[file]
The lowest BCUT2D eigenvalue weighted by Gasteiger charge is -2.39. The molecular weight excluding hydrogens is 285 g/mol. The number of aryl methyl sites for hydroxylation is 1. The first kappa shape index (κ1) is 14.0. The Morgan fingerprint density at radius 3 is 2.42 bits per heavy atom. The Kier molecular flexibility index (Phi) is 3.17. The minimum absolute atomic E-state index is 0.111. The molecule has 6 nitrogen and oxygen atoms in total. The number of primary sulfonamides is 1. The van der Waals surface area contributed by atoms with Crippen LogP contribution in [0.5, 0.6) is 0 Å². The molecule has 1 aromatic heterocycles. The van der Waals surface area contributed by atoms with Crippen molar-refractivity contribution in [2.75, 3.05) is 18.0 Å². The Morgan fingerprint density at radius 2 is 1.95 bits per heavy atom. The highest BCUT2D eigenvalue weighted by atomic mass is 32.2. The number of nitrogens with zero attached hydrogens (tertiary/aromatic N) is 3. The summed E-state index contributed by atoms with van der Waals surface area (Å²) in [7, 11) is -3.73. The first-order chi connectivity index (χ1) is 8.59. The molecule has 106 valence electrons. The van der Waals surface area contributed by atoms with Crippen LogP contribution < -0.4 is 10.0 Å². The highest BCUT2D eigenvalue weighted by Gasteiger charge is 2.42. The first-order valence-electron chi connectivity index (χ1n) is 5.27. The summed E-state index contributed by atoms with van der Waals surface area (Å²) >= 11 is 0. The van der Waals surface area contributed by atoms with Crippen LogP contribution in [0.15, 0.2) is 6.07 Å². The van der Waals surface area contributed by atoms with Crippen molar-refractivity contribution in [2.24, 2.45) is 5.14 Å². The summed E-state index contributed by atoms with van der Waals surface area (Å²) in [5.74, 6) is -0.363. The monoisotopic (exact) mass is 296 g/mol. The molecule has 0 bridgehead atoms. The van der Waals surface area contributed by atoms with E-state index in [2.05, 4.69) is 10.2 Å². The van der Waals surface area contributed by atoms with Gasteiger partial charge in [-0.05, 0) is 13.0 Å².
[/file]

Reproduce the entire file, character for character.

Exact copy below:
The lowest BCUT2D eigenvalue weighted by Gasteiger charge is -2.39. The molecular weight excluding hydrogens is 285 g/mol. The number of aryl methyl sites for hydroxylation is 1. The first kappa shape index (κ1) is 14.0. The Morgan fingerprint density at radius 3 is 2.42 bits per heavy atom. The Kier molecular flexibility index (Phi) is 3.17. The minimum absolute atomic E-state index is 0.111. The molecule has 6 nitrogen and oxygen atoms in total. The number of primary sulfonamides is 1. The van der Waals surface area contributed by atoms with Crippen LogP contribution in [0.5, 0.6) is 0 Å². The molecule has 1 aromatic heterocycles. The van der Waals surface area contributed by atoms with Crippen molar-refractivity contribution in [2.75, 3.05) is 18.0 Å². The Morgan fingerprint density at radius 2 is 1.95 bits per heavy atom. The highest BCUT2D eigenvalue weighted by atomic mass is 32.2. The number of nitrogens with zero attached hydrogens (tertiary/aromatic N) is 3. The summed E-state index contributed by atoms with van der Waals surface area (Å²) in [7, 11) is -3.73. The first-order chi connectivity index (χ1) is 8.59. The molecule has 106 valence electrons. The van der Waals surface area contributed by atoms with Crippen LogP contribution < -0.4 is 10.0 Å². The highest BCUT2D eigenvalue weighted by Gasteiger charge is 2.42. The first-order valence-electron chi connectivity index (χ1n) is 5.27. The summed E-state index contributed by atoms with van der Waals surface area (Å²) >= 11 is 0. The van der Waals surface area contributed by atoms with Crippen LogP contribution in [0.15, 0.2) is 6.07 Å². The van der Waals surface area contributed by atoms with Crippen molar-refractivity contribution in [2.24, 2.45) is 5.14 Å². The summed E-state index contributed by atoms with van der Waals surface area (Å²) in [5.74, 6) is -0.363. The monoisotopic (exact) mass is 296 g/mol. The molecule has 0 bridgehead atoms. The van der Waals surface area contributed by atoms with E-state index in [2.05, 4.69) is 10.2 Å². The van der Waals surface area contributed by atoms with Gasteiger partial charge in [-0.05, 0) is 13.0 Å².